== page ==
In its first shot, PARA:DIES gives us a glimpse of the gleaming white facade of a chic Salzburg single-family house with a garden. In this house live Jasmin and Lee – oddly, somehow settled and yet only temporarily – who are sitting next to each other on a white couch and talking about their first date. The coquettish shyness in front of the camera, the rapid change between introverted and extroverted speech, and the “seriously cringe” mood of the opening minutes at first convincingly conceal the fact that this apparent documentary is actually a feature film by (and with) Elena Wolff and Julia Windischbauer.
In their conversations together and one-on-one with the “filmmaker” (Melanie Sidhu), Jasmin and Lee gradually reveal themselves through their individual dreams, fears, and traumas, through which the micro-power relations in the “relashe” are also revealed. The relationship between the two is challenged by the gaze of the third party, and the shifts at the level of the regime of gaze lead to a shift in desire and the structure of the relationships. The question of authorship as well as the position of the gaze is held in tension throughout the film – and which is all the more unresolved by the late entry of the “filmmaker” into the filmic image.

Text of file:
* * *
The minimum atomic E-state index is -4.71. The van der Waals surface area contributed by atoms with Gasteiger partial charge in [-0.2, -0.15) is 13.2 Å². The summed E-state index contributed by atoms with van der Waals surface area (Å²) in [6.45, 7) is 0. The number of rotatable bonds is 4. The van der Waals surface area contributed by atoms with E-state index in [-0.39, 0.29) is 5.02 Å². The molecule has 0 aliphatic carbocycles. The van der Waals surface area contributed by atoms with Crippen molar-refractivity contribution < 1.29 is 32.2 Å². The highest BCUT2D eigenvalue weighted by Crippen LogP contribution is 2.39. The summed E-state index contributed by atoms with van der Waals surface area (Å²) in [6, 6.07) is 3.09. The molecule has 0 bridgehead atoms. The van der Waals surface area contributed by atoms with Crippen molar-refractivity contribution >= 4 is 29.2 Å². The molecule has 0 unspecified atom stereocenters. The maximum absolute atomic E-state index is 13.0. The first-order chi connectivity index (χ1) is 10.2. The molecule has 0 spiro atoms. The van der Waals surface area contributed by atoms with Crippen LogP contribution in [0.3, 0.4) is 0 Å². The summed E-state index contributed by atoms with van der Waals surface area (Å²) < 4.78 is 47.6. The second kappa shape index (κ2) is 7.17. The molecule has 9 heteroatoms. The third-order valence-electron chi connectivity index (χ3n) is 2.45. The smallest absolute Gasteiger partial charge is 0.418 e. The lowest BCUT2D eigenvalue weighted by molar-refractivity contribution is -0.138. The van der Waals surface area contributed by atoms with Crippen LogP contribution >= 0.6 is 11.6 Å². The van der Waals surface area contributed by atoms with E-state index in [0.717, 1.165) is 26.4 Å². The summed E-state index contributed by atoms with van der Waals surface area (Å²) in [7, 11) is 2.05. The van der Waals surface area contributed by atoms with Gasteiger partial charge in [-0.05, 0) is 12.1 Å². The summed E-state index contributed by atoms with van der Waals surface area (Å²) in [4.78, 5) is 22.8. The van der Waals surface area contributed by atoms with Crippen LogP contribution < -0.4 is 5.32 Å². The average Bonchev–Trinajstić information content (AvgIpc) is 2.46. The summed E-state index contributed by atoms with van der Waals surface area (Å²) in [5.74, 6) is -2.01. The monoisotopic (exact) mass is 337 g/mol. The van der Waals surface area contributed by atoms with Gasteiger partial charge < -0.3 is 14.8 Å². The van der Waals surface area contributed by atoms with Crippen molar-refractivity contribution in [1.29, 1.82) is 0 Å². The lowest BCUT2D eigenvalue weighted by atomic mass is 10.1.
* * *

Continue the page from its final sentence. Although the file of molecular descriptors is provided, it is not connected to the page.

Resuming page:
PARA:DIES is embarrassing, painful, fun and, along the way, shows a fairly complex, psychologically subtly drawn queer relationship that has rarely been seen in (Austrian) cinema. (Nicole Kandioler)
Translation: John Wojtowicz
Jasmin and Lee move back to Anif in the countryside of Salzburg. Documentary filmmaker Amira accompanies them and films their relationship, gradually becoming part of a complicated three-way constellation. The feature film debut PARA:DIES is a smart docufiction and an outstandingly acted work about queer self-conception and forging of identity in times of obligatory self-expression and self-exploitation. (Diagonale)